Physical aggression 29 (67.4) 2 (5.9) 26 (76.5) 6 (17.6) 13 (32.5) 8 (38.1)
Physical aggression and verbal abuse 116 (47.5) 9 (7.4) 106 (86.9) 7 (5.7) 49 (27.7) 36 (21.9)

*Total percentage may add up to more than 100% as multiple responses were allowed; HOD, head of department/unit/management

Table 5 shows various strategies recommended by the participants to reduce the occurrences of a violent incident in practice settings. Most (23%) respondents suggested an improved awareness on pharmacist's role among patients and co-workers, 18% recommended that more pharmacists should be employed to reduce the patient waiting time, and 14% submitted that there should be strict penalties against the perpetrators to serve as deterrent or lesson to others.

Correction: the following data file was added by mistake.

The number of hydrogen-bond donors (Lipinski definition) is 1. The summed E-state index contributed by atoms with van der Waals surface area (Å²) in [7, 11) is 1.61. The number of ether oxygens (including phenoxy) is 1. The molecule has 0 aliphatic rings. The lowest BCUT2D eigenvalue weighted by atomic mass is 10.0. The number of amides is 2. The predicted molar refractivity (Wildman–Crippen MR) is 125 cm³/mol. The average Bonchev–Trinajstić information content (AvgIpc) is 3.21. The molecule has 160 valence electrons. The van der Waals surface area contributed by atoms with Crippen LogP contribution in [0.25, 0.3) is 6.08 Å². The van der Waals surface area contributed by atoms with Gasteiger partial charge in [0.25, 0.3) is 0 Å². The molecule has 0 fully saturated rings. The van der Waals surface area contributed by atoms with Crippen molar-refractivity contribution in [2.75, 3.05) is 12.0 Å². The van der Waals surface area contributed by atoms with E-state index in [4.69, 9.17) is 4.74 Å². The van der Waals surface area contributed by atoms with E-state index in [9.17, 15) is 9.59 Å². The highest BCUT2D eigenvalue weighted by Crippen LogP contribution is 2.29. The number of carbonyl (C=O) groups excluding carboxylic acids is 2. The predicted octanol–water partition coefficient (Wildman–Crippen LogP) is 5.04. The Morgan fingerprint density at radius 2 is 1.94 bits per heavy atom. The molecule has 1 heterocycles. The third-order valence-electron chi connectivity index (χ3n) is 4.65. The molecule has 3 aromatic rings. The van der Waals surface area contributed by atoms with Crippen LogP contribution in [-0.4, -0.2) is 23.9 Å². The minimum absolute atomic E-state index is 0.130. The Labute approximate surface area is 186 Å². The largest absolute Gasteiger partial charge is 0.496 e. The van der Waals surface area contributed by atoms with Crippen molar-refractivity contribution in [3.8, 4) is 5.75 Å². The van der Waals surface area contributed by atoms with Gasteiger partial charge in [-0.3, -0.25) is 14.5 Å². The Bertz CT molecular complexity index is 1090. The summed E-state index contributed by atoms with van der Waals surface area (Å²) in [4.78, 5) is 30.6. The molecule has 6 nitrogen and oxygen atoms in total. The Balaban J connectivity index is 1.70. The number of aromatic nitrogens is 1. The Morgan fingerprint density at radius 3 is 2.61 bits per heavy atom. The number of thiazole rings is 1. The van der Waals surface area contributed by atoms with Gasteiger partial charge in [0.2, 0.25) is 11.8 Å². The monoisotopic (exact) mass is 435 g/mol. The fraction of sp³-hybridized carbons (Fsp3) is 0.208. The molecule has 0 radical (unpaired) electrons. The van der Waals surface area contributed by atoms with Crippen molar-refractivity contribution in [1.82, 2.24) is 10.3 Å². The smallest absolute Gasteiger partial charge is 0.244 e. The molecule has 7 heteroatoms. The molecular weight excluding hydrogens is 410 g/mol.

Table 5.  Strategies to prevent/reduce occupational violence towards pharmacists recommended by the survey participants (n= 263) 

Strategy Percentage
Improved awareness on pharmacist's role among patients and co-workers 23%
More pharmacists to reduce patient waiting time 18%
Improved interprofessional harmony 18%
Training on workplace violence risk assessment and management 17%
Strict penalties for perpetrators 14%
Provision of security personnel/physical barrier 10%